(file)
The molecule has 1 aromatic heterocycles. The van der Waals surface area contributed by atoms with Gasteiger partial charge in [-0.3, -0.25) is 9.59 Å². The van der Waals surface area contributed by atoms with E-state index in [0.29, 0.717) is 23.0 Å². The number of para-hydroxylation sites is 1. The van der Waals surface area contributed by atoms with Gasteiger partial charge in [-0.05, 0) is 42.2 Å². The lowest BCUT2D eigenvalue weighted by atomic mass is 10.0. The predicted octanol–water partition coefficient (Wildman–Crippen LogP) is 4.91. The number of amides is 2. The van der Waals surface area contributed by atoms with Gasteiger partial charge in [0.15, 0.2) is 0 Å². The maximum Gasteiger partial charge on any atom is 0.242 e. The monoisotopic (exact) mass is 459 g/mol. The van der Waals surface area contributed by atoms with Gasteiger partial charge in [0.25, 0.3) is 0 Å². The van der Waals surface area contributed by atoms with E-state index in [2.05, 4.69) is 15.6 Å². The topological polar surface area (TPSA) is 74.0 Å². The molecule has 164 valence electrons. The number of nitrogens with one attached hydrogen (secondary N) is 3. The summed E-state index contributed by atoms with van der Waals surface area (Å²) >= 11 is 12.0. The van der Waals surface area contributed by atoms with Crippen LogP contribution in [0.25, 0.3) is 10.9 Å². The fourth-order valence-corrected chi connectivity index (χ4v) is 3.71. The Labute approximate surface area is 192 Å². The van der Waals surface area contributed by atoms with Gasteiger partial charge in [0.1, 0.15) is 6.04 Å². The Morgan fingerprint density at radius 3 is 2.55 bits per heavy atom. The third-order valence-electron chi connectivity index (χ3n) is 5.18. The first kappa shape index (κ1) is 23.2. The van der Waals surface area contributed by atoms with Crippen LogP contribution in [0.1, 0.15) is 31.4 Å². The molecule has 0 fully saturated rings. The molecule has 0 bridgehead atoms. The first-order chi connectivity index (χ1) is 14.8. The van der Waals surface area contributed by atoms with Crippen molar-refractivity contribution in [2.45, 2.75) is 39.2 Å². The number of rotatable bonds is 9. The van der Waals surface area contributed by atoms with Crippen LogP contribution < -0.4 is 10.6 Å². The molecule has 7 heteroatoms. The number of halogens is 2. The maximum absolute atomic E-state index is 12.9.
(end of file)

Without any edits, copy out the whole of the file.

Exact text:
The molecule has 1 aromatic heterocycles. The van der Waals surface area contributed by atoms with Gasteiger partial charge in [-0.3, -0.25) is 9.59 Å². The van der Waals surface area contributed by atoms with E-state index in [0.29, 0.717) is 23.0 Å². The number of para-hydroxylation sites is 1. The van der Waals surface area contributed by atoms with Gasteiger partial charge in [-0.05, 0) is 42.2 Å². The lowest BCUT2D eigenvalue weighted by atomic mass is 10.0. The predicted octanol–water partition coefficient (Wildman–Crippen LogP) is 4.91. The number of amides is 2. The van der Waals surface area contributed by atoms with Gasteiger partial charge in [0.15, 0.2) is 0 Å². The maximum Gasteiger partial charge on any atom is 0.242 e. The monoisotopic (exact) mass is 459 g/mol. The van der Waals surface area contributed by atoms with Gasteiger partial charge in [0.25, 0.3) is 0 Å². The van der Waals surface area contributed by atoms with E-state index in [2.05, 4.69) is 15.6 Å². The topological polar surface area (TPSA) is 74.0 Å². The molecule has 164 valence electrons. The number of nitrogens with one attached hydrogen (secondary N) is 3. The summed E-state index contributed by atoms with van der Waals surface area (Å²) >= 11 is 12.0. The van der Waals surface area contributed by atoms with Crippen LogP contribution in [0.25, 0.3) is 10.9 Å². The fourth-order valence-corrected chi connectivity index (χ4v) is 3.71. The Labute approximate surface area is 192 Å². The van der Waals surface area contributed by atoms with Gasteiger partial charge in [0.1, 0.15) is 6.04 Å². The Morgan fingerprint density at radius 3 is 2.55 bits per heavy atom. The third-order valence-electron chi connectivity index (χ3n) is 5.18. The first kappa shape index (κ1) is 23.2. The van der Waals surface area contributed by atoms with Crippen LogP contribution in [0.1, 0.15) is 31.4 Å². The molecule has 0 fully saturated rings. The molecule has 0 bridgehead atoms. The first-order chi connectivity index (χ1) is 14.8. The van der Waals surface area contributed by atoms with Crippen molar-refractivity contribution in [2.45, 2.75) is 39.2 Å². The number of rotatable bonds is 9. The van der Waals surface area contributed by atoms with Crippen LogP contribution < -0.4 is 10.6 Å². The molecule has 7 heteroatoms. The number of halogens is 2. The maximum absolute atomic E-state index is 12.9.